A extremely protracted legal case involving the Cook family living in Onecote at Lane End Farm provided Charles Dickens with the material he needed to attack the workings of Chancery in his 1852-3 novel Bleak House. Thomas Cook bequeathed £300 to his second son, Joseph, to be paid after the death of Thomas Cook’s wife Mary. She died in 1836 and in 1844 Joseph began a Chancery suit to obtain his money. Four years later the case had made no progress and costs of nearly £900 had accrued.
At this point a Leek based Solicitor William Challinor whose practice was based in Derby Street took up the case. He was born in Leek in 1821 and educated at Leek Grammar School. He was educated for the Bar and a member of the Inner Temple of the Law Courts. He began to practice law after the death of his father in 1839. He was a man of many interests and friendships. He was a progressive on the social issues of the day, a local historian, and a minor poet and involved in local government. He presented the drinking fountain to his town, which stands in front of the Council Offices in Stockwell Street. He was interested in developing railways and keen on promoting public health in Leek. He died in 1896.
In 1848 he wrote leaflets calling for legal reform exposing the cost and delay of the system based on his own experiences such as the Onecote case. It was welcomed by many people in the legal profession at some point Challinor's critique found its way into the hands of Dickens. There has been a suggestion that Dickens was on good terms with Challinor and visited him at his house at Pickwood House. I doubt this to be the case. Dickens did visit Staffordshire in 1852, which was at the same time as he was writing Bleak House. He visited Stafford and was very dismissive of the county town. He was more interested when he visited the Copeland Pottery Works in Stoke and wrote an article for his magazine Household Words on his stay in the Potteries during the 1850s.
A picturesque heap of houses, kilns, smoke, canals and river lying in a basin
But Dickens did use Challinor's researches in Bleak House in the preface he stated that the case of Gridley in Chapter 15 was based on the Onecote case. He had received the details early in the writing of the novel, it strengthen his desire to attack the machinations of the legal system.
The groping and floundering condition which this High Court of Chancery, most pestilent of hoary sinners, holds in the sight of heaven and earth.
Dickens had been looking at addressing the inequities of the legal system for some time. He linked the problem as he often did with the state of the poor, the inability of authority to tackle disease, and the lack of philanthropy to address these concerns at home. Dickens used cases like the Onecote case to prove that the law was at the centre of this decay since it had become a "byword for delay, slow agony of the mind, despair, impoverishment, trickery, confusion, insupportable injustice".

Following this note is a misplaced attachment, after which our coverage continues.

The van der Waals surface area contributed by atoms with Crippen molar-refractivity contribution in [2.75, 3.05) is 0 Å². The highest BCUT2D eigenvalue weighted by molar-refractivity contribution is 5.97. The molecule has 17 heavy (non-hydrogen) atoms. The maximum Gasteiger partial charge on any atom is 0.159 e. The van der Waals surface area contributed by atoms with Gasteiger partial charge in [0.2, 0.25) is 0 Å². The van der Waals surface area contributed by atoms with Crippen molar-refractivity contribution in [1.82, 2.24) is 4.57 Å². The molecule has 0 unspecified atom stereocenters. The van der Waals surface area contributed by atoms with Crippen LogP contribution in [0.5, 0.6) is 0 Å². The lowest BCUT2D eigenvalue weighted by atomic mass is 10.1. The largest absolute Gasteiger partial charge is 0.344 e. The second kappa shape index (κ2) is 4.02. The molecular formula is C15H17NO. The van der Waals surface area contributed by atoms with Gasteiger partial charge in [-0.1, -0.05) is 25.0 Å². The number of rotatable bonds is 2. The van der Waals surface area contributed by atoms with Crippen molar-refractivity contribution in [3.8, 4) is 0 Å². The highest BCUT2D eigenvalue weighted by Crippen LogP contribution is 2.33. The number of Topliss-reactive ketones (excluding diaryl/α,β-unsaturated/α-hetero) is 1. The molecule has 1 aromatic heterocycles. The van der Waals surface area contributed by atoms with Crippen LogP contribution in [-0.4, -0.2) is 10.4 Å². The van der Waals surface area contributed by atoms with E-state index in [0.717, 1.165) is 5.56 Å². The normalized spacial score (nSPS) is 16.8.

The link between Dickens and Challinor was the indefatigable Radical MP Joseph Hume a campaigner since the 1820s where he had successfully campaigned for the ending of flogging in the British Army and the ending of the imprisonment for people in debt a cause from Dickens’s own childhood experience made the two men. Challinor met with Hume in London and the leaflet was widely distributed to many opinion formers in the political establishment.
The pamphlet was then sent to Dickens who sent acknowledged the document from his Tavistock Square address on the 11th March 1852.
Foster, Dickens’s first biographer wrote of the episode
Dickens was encouraged and strengthened in his design of assailing Chancery abuses and delays in receiving a few days after the appearance of his first number, a striking pamphlet on the subject containing details so apposite that he took from them, without change in any material point, the memorable case related in the fifteenth chapter. Anyone who examines Mr Challinor’s tract will see how exactly true is the reference to it made by Dickens in the preface.
Gridley in the novel comes to a sad end " a tall sallow fellow with a careworn head" as his attempts to get a hearing lead to spells of imprisonment for contempt of court. He dies in a shooting gallery in an attempt to escape arrest.
The system! I am told, on all hands, it’s the system. I mustn’t look to individuals. It’s the system" which Gridley rails against finally defeats him
The interest in the Leek link came back into local interest following the showing the highly successful TV programme in the winter of 2005 and the rediscovery of this literary connection which prompted this article .